My three week x-ray showed enough new bone bridging the fractures that I could bend over without pain.

  • Because you are wearing comfortable clothes you may need to consider sleeping in them during the first three weeks of recovery when dressing is very painful.  That means you have cut your dressing sessions in half-unless you sleep in undies or nude, then by all means go for it.  Undressing is way easier than dressing.


  • Underarms-If your upper arm is broken and swollen you will notice that it is difficult to get to the underarm area to wash. The fracture puts off a lot of heat for the first several weeks making you sweat more. You will need to be diligent in sliding a soapy wash cloth under the affected arm and inching it into the underarm area.  You will need to do this many times in a row to ensure there is no odor.  I was not able to use standard deoderant for many weeks due to the swelling but I attempted to spray deoderant into the tiny gap I could see when I looked in the mirror.  I don't honestly know if any deoderant went under my arm for the first few weeks but it felt like a little bit did. 
  • Teeth-it is pretty easy to brush your teeth with one hand but make sure you have the pre-strung flossers.  Mouthwash is difficult because it is hard to open the bottle.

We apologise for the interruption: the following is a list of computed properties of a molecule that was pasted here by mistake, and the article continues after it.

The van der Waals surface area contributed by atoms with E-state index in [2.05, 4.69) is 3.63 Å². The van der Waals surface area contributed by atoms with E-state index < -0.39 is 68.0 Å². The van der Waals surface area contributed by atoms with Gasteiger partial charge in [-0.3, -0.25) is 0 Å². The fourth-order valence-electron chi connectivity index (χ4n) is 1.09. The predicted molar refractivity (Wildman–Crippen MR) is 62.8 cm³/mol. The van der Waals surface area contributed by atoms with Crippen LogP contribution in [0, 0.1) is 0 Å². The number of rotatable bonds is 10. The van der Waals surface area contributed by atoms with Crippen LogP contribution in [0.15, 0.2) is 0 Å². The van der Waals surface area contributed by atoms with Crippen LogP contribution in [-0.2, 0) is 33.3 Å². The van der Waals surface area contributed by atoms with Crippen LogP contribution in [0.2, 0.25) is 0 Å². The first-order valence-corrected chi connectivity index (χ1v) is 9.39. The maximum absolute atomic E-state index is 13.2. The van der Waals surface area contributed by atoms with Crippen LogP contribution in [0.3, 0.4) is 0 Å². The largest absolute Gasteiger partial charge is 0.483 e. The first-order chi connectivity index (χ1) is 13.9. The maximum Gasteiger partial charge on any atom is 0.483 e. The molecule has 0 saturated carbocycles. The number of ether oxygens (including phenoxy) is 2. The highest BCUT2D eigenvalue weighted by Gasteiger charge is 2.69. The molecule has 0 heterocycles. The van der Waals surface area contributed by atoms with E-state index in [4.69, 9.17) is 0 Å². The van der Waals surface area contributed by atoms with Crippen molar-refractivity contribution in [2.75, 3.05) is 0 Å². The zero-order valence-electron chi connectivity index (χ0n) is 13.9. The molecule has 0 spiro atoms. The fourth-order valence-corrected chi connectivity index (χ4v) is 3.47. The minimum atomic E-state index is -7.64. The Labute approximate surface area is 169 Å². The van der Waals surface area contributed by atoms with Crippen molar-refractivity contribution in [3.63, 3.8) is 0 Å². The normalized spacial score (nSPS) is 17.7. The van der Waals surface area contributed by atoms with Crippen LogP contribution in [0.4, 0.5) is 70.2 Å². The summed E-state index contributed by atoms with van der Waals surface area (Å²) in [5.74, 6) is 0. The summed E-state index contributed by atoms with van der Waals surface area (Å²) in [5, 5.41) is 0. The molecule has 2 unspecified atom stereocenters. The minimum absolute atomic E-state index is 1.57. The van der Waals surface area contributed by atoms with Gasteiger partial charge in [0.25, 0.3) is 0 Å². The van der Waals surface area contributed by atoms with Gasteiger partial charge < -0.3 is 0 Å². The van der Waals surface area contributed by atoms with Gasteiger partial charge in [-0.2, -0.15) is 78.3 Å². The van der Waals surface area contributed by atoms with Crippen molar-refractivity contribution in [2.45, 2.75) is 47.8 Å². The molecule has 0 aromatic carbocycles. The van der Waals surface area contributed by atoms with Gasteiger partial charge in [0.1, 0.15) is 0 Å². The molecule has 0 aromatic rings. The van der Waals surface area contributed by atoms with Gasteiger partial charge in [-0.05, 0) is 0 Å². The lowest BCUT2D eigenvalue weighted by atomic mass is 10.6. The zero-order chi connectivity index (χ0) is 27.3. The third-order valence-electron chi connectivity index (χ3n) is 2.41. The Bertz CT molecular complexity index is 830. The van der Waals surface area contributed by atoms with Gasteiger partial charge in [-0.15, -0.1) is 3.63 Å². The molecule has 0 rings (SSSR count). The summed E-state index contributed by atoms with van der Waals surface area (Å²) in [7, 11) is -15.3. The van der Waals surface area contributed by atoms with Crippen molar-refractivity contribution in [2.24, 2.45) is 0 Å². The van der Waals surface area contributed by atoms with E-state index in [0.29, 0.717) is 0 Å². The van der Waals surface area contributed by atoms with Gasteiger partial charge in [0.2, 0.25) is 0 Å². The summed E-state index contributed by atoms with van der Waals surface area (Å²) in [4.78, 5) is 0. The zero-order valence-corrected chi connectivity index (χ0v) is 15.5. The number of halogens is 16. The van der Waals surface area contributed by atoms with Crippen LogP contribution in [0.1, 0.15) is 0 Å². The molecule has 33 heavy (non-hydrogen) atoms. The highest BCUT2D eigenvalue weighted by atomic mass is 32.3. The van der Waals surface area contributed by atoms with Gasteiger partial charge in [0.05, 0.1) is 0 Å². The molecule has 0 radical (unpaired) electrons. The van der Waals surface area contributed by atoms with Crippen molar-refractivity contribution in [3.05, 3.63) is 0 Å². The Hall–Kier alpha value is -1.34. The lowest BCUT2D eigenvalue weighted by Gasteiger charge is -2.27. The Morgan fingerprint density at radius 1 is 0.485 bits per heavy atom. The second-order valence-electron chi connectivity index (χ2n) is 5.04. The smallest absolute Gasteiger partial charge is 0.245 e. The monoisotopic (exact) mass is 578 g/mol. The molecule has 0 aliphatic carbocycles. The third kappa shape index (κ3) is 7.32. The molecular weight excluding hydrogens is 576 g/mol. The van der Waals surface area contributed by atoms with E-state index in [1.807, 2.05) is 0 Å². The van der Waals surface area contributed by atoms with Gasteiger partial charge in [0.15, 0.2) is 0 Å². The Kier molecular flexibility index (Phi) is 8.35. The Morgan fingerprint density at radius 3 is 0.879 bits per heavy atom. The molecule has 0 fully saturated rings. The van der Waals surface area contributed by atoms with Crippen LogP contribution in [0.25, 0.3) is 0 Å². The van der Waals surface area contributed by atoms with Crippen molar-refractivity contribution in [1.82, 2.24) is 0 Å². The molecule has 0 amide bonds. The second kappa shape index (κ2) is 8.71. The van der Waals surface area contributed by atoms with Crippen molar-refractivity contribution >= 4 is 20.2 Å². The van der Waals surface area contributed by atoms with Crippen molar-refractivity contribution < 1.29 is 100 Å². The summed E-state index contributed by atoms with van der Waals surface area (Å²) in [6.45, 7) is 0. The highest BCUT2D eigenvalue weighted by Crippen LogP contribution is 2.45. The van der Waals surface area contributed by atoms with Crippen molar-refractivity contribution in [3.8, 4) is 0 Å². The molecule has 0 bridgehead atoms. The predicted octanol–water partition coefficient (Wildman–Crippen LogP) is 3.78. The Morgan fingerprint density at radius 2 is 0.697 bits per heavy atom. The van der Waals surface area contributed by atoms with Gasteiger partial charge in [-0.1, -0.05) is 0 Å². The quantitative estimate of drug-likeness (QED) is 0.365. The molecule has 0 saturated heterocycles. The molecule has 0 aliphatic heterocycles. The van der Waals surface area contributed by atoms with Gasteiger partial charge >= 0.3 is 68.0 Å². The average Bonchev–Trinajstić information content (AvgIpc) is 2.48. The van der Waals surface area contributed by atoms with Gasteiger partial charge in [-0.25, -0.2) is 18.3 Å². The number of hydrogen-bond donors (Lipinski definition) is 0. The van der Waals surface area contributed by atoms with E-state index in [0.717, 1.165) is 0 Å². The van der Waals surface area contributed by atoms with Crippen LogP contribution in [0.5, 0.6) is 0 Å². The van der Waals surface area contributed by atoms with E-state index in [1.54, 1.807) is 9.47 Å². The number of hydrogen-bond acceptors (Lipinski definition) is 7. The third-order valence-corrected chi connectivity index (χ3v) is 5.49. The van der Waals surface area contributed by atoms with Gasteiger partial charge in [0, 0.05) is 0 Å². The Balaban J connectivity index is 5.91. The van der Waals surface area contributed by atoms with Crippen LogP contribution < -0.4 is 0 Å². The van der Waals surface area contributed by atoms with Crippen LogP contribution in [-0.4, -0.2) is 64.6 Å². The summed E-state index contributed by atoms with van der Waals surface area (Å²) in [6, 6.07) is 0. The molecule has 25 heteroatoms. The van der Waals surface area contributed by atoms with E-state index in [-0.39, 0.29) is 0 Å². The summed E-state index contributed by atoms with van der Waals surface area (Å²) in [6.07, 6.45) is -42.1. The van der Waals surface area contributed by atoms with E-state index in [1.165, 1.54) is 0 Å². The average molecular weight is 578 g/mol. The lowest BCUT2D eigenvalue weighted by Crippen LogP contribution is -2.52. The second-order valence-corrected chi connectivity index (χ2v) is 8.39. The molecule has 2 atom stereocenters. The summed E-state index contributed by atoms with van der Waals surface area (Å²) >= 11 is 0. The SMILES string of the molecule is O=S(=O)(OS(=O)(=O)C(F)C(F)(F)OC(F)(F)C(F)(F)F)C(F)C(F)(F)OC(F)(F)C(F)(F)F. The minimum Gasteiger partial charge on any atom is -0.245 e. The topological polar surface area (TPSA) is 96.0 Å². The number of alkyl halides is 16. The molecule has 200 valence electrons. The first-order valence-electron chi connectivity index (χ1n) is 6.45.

• Itchiness-the heat from the swelling made my inner arm and inner side of my chest very hot, moist and itchy.  For some reason the hospital did not tell me this, but my orthopedic surgeon told me I should have a cloth under my arm.  I used just a wash cloth in between the inside of my body and inside of my arm, all the way up to my underarm, on top of my clothes and this cut down on the amount of heat I was feeling.  I purchased a large makeup brush from the dollar store, put a lot of cornstarch based baby powder in a container that was easy to open and applied the baby powder to my skin everywhere on my side, the near side of my arm, the inside of my elbow and I squeezed the brush and powder all the way into my underarm. The brushing soothed the itch, as did drying the area with the baby powder,  About 2 1/2 weeks after the fracture I had a most intense itching of the bruised areas.  I had never heard of this but after researching it I found it was common with severe bruising.  The bruising was too tender to scratch and it was too difficult to reach the area without causing pain.  The itching prevented me from sleeping.  It was driving me insane.  I bled extensively under the skin after my fracture.  It didn't even show up as bruising until 1-2 weeks later.  It is theorized that when there is an extensive amount of blood the extreme amount of bilirubin being broken down by the body from the red blood cells is responsible for the itch.  I had some Arnicare gel 7% which appeared to be the same thing as the Arnicare bruise cream (both of which are available at most drugstores in the area you would find ben gay ointment or etc.)  On the second or third day of intense itching I decided to apply the Arnicare.  One application took care of the itch, although it could have been a coincidence that the bruise had passed the itching stage.  I continued using the Arnicare for several days.